# The dot product

1. Nov 4, 2004

### bezgin

Let
n = (a,b,c)
v = (x,y,z)

Whatever the dot product of these vectors equal to, lets call d, the vector n is perpendicular to v. Again, I cannot stay calm and ask WHY?

If we call n = (a,b); v= (x,y) ==> ax+by= d and the slope of this line is -a/b whereas the slope of the vector n is b/a. Yes, they are perpendicular since -a/b * b/a = -1 (tanx * tan(90+x) = -1)
I can visualize and experiment it in 2-D but in 3-D I can't.

Also, how do we define a line that passes through the origin and, for instance (1,1,1). I have trouble transforming my logic from x-y plane to space.

2. Nov 4, 2004

### Muzza

Where did you get this faulty statement from? n and v are perpendicular if and only if their dot product is 0 (i.e. d = 0).

3. Nov 4, 2004

### HallsofIvy

Staff Emeritus
The line that passes throught (0,0,0) and (1,1,1) is given by:
x= t, y= t, z= t.

You know that the equations will be linear and taking t= 0 gives (0,0,0) while taking t= 1 gives (1,1,1).

In general: any straight line, in 3 dimensions, can be written x= at+ b, y= ct+ d, z= et+ f for some choice of a, b, c, d, e, f. If you are given two points, (x00,z0) and (x1,y1,z1), choose either one to be t= 0, the other t= 1 and plug the values into the equations. That gives 6 equations for the 6 letters.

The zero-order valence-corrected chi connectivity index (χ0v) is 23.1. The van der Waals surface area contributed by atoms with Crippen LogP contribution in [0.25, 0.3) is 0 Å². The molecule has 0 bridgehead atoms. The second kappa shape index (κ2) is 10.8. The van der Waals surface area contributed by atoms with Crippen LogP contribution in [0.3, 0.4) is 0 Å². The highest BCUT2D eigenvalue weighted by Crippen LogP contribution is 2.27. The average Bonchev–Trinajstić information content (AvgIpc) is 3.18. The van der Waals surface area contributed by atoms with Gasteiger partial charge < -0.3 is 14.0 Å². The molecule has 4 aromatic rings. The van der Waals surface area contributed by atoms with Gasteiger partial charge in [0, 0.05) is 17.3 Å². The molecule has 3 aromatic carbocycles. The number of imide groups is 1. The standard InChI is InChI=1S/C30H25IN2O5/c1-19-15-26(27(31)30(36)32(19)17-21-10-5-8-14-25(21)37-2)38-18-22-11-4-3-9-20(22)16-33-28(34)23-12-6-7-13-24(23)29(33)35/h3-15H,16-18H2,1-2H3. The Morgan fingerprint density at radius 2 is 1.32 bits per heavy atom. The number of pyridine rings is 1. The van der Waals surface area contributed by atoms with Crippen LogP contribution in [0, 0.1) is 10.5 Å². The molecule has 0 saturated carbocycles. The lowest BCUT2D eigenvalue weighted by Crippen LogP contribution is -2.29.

If you understand that one, try this: what's the equation of the line passing through (0,0,0,0) and (1, 1, 1, 1) in 4 dimensions?

4. Nov 4, 2004

### bezgin

What I meant was, the vector (a,b,c) is always perpendicular to the plane ax+by+cz = d for any value of d. WHY?

5. Nov 4, 2004

### matt grime

What defines a plane? It is a point in the plane, p and the normal, n. Why? A point, x, is in the plane if and only if the displacement vector from p to x is zero, ie

n.(p-x)=0, or n.x=n.p

we set n.p = d.

6. Nov 4, 2004

### JonF

no.

First the dot product gives a scaler, not a vector
second, the two vectors are only perpendicular if their dot is 0

let u = n
let k = v - (<v,u>/||u||^2)*u

Where <> is the dot product, and ||u|| is u’s norm

u and k are perpendicular

Last edited: Nov 4, 2004